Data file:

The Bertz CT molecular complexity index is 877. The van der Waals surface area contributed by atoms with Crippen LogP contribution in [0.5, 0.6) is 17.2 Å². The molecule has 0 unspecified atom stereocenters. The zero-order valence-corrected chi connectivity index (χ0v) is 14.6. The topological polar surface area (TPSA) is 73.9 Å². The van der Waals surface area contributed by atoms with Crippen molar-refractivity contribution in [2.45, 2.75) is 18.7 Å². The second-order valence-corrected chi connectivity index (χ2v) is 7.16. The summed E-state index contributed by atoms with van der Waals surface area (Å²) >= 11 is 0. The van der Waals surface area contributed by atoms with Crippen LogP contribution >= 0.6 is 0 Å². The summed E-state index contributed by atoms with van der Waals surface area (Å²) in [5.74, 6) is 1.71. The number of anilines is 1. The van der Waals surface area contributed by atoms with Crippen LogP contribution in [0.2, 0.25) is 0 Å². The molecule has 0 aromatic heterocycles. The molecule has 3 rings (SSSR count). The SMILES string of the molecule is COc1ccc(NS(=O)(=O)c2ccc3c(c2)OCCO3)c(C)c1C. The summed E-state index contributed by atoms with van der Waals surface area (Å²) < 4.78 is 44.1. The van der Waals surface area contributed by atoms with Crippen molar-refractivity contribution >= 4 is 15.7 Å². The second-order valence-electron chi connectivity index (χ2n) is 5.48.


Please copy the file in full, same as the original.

The Bertz CT molecular complexity index is 877. The van der Waals surface area contributed by atoms with Crippen LogP contribution in [0.5, 0.6) is 17.2 Å². The molecule has 0 unspecified atom stereocenters. The zero-order valence-corrected chi connectivity index (χ0v) is 14.6. The topological polar surface area (TPSA) is 73.9 Å². The van der Waals surface area contributed by atoms with Crippen molar-refractivity contribution in [2.45, 2.75) is 18.7 Å². The second-order valence-corrected chi connectivity index (χ2v) is 7.16. The summed E-state index contributed by atoms with van der Waals surface area (Å²) >= 11 is 0. The van der Waals surface area contributed by atoms with Crippen LogP contribution >= 0.6 is 0 Å². The summed E-state index contributed by atoms with van der Waals surface area (Å²) in [5.74, 6) is 1.71. The number of anilines is 1. The van der Waals surface area contributed by atoms with Crippen LogP contribution in [0.2, 0.25) is 0 Å². The molecule has 0 aromatic heterocycles. The molecule has 3 rings (SSSR count). The SMILES string of the molecule is COc1ccc(NS(=O)(=O)c2ccc3c(c2)OCCO3)c(C)c1C. The summed E-state index contributed by atoms with van der Waals surface area (Å²) < 4.78 is 44.1. The van der Waals surface area contributed by atoms with Crippen molar-refractivity contribution >= 4 is 15.7 Å². The second-order valence-electron chi connectivity index (χ2n) is 5.48.